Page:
Natural England holds a body of data from past surveys of moorland grazing units under Land Management Scheme agreement. This gave an opportunity to evaluate the effects medium to long term management change on moorland habitats. The original surveys were associated with changes in grazing levels as part of Environmentally Sensitive Area (ESA) monitoring, overgrazing cross-compliance monitoring, or an ad-hoc baseline survey on entry to an agreement. Twenty sites were selected for resurvey through a contract let under the Environmental Stewardship Monitoring and Evaluation (ESME) Programme. Each site included at least one of upland dry or wet heath, blanket bog or upland calcareous grassland habitats. The period of management change under one or more agreement ranged from 6 to 22 years.
The main aims were to:
• describe condition, and change since previous surveys, for each site and across the sample as a whole;
• expand and improve the baseline against which future change can be assessed;
• add to the evidence base on the influence of land management factors, including grazing, burning and drainage modification.
A standard method was developed based on an amalgamation of Integrated Site Assessment (ISA) and Overgrazing Cross-Compliance Surveillance methods. It is recommended that this is followed in future surveys, as variation in baseline methods meant robust statistical analysis could only be carried out a sub-set of sites.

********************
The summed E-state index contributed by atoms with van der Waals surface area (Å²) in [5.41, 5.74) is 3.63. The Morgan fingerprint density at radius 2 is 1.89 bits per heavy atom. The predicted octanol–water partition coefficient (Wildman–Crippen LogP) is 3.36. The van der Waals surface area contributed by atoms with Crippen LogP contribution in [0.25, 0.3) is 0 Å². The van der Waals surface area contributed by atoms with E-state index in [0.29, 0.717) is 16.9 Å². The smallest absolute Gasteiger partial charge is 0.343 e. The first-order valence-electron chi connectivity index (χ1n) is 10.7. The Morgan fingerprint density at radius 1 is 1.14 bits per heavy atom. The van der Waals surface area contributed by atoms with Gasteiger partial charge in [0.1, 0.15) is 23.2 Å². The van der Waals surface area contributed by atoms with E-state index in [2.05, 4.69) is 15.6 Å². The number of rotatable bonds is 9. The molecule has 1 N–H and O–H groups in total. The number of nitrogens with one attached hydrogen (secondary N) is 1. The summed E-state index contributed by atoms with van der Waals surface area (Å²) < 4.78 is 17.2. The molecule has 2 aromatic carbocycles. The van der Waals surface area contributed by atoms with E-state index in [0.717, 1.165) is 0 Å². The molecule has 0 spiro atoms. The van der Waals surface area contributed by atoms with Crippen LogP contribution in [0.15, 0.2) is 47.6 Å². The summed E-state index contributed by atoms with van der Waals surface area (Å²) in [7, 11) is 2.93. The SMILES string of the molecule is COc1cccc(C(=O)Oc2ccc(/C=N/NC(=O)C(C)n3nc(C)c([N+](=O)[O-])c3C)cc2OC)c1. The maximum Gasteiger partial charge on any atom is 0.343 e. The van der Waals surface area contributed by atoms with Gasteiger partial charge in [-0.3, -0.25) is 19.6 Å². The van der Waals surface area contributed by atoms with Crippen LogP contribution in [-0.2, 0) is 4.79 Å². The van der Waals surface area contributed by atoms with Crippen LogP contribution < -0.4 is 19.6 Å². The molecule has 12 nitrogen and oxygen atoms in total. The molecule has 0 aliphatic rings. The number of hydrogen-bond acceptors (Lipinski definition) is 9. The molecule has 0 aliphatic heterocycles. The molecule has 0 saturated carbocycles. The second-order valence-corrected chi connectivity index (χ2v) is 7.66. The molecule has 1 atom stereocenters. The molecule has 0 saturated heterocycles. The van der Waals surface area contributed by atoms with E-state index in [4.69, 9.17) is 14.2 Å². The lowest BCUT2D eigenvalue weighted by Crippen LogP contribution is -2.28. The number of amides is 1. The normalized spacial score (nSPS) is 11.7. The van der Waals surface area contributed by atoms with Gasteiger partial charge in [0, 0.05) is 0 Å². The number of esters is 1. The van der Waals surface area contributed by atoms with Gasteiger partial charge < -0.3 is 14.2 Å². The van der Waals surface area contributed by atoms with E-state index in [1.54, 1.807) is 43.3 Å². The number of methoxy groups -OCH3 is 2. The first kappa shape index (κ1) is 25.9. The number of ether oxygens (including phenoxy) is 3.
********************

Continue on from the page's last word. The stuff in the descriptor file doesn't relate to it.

This project produced the following outputs:
|Final report||Defra publication|
|Individual site reports: 19 case studies||Natural England Evidence Publication|
Few consistent trends were found among the sites, although most showed some long-term reduction in grazing intensity or improvement in condition. Dry heath was closest to being in good condition in six sites that had been under agri-environment scheme agreements for the longest periods (19 – 22 years). In contrast, blanket bog was in less favourable condition, even in sites with the longest periods of grazing restrictions (17 – 22 years). Individual site reports will be used by local advisers to inform management decisions, and the published overview report will add to our evidence on the effect of interventions and timescales of change.